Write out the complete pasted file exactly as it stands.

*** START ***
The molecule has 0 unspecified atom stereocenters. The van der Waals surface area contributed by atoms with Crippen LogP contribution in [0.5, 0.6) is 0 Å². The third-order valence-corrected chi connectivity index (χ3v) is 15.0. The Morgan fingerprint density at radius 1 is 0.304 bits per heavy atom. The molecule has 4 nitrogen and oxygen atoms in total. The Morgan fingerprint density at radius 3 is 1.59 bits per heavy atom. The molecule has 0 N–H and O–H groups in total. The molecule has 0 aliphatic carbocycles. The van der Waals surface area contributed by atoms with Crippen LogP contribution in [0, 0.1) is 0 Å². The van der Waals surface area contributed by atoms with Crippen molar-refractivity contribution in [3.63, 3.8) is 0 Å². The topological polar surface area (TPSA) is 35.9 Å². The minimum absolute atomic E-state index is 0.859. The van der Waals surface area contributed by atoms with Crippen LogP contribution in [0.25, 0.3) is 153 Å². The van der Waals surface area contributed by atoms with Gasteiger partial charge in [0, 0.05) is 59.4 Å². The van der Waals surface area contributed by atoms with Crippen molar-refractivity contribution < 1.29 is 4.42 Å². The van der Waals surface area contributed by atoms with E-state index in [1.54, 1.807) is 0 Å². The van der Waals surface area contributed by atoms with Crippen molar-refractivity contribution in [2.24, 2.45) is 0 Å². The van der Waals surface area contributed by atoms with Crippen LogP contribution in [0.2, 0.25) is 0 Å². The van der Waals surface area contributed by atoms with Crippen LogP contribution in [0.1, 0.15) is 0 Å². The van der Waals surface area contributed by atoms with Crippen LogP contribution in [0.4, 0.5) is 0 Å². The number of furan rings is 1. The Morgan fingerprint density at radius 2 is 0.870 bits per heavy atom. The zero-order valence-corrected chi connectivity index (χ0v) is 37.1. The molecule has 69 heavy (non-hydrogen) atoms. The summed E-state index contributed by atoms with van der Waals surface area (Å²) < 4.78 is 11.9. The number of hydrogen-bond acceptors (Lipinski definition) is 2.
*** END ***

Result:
The molecule has 0 unspecified atom stereocenters. The van der Waals surface area contributed by atoms with Crippen LogP contribution in [0.5, 0.6) is 0 Å². The third-order valence-corrected chi connectivity index (χ3v) is 15.0. The Morgan fingerprint density at radius 1 is 0.304 bits per heavy atom. The molecule has 4 nitrogen and oxygen atoms in total. The Morgan fingerprint density at radius 3 is 1.59 bits per heavy atom. The molecule has 0 N–H and O–H groups in total. The molecule has 0 aliphatic carbocycles. The van der Waals surface area contributed by atoms with Crippen LogP contribution in [0, 0.1) is 0 Å². The van der Waals surface area contributed by atoms with Crippen molar-refractivity contribution in [3.63, 3.8) is 0 Å². The topological polar surface area (TPSA) is 35.9 Å². The minimum absolute atomic E-state index is 0.859. The van der Waals surface area contributed by atoms with Crippen LogP contribution in [0.25, 0.3) is 153 Å². The van der Waals surface area contributed by atoms with Gasteiger partial charge in [0, 0.05) is 59.4 Å². The van der Waals surface area contributed by atoms with Crippen molar-refractivity contribution < 1.29 is 4.42 Å². The van der Waals surface area contributed by atoms with E-state index in [1.54, 1.807) is 0 Å². The van der Waals surface area contributed by atoms with Crippen molar-refractivity contribution in [2.24, 2.45) is 0 Å². The van der Waals surface area contributed by atoms with Crippen LogP contribution in [0.2, 0.25) is 0 Å². The van der Waals surface area contributed by atoms with Crippen LogP contribution in [0.1, 0.15) is 0 Å². The van der Waals surface area contributed by atoms with Crippen LogP contribution in [0.4, 0.5) is 0 Å². The number of furan rings is 1. The Morgan fingerprint density at radius 2 is 0.870 bits per heavy atom. The zero-order valence-corrected chi connectivity index (χ0v) is 37.1. The molecule has 69 heavy (non-hydrogen) atoms. The summed E-state index contributed by atoms with van der Waals surface area (Å²) < 4.78 is 11.9. The number of hydrogen-bond acceptors (Lipinski definition) is 2.